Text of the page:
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United States Department of Agriculture

Agricultural Research Service

Title: History and Basic Biology, Plant Introduction and Genetic Diversity.

Authors
item Panella, Leonard
item Lewellen, Robert

Submitted to: Genetics and Breeding of Sugar Beet
Publication Type: Book / Chapter
Publication Acceptance Date: December 15, 2003
Publication Date: May 1, 2005
Citation: Panella, L.W., Lewellen, R.T. 2005. History and Basic Biology, Plant introduction and Genetic Diversity. pp. 34-38. In (eds. E. Biancardi, L. G. Campbell, G. N. Skaracis, & M. De Biaggi) Genetics and Breeding of Sugar Beet. Science Publishers, Inc. Enfield (NH), USA, 2005 (Book Chapter)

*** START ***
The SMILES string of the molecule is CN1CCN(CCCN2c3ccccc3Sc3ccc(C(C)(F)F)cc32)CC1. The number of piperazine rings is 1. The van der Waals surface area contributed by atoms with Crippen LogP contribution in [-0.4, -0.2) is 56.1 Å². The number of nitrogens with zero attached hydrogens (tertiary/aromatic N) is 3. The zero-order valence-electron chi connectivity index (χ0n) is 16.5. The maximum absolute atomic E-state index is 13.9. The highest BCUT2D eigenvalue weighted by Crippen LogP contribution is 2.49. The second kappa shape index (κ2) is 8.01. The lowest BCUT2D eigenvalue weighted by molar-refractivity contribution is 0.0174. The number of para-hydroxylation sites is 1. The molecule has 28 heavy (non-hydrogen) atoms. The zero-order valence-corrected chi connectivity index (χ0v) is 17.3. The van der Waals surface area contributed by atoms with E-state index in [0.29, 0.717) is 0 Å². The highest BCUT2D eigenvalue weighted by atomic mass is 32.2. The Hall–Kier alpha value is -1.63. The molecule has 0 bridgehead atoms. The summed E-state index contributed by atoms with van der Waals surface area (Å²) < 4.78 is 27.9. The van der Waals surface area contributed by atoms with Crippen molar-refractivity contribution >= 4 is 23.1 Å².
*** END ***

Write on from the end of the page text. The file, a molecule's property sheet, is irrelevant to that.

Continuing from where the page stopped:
Interpretive Summary: Sugar beet is, not only a relatively new crop, but a relatively new beet crop, developed once a method for measuring sucrose allowed for mass selection based on this criterion. The main source of germplasm for early sugar beet varieties was, most likely, fodder beet germplasm of the type grown in Silesia. As sugar beet production moved east into Russia, south into the Mediterranean region and west into England and North America, a host of endemic diseases that limited sugar beet production was encountered and plant breeders were confronted with diseases for which there were few know sources of resistance. In the Po Valley of Italy, the high humidity and warm night temperatures provide an almost perfect environment for leaf spot of sugar beet. The first documented instance of collecting wild beet germplasm to use in a sugar beet breeding effort was when Ottavio Munerati looked to the wild sea beet growing in the Po estuary as a source of host plant resistance to leaf spot. In the United States, other collections were extensively evaluated in Salinas, CA, and found to possess many useful traits. Additionally, there was continual contact and germplasm exchange among sugar beet breeding programs world wide, however, most of the exchanges were informal and are impossible to document. The need for increased resistance to disease and insect pests and a greater productivity rekindled interest in wild beet and other exotic sources of germplasm. In 1983 the Sugar Beet Crop Advisory Committee (now Crop Germplasm Committee - CGC) was formed and has aggressively managed the beet germplasm evaluation of the USDA-ARS. An international core collection comprising 805 accessions held by various genebanks in Europe and around the world was used to facilitate germplasm evaluation funded through the European Union. Between 300 and 700 accessions of the core collection were used by project partners in Europe to evaluate for resistance diseases, as well as drought tolerance. Private and public plant breeders in Europe and throughout the world have taken the results of these evaluations and are beginning to use these newly discovered sources of disease resistance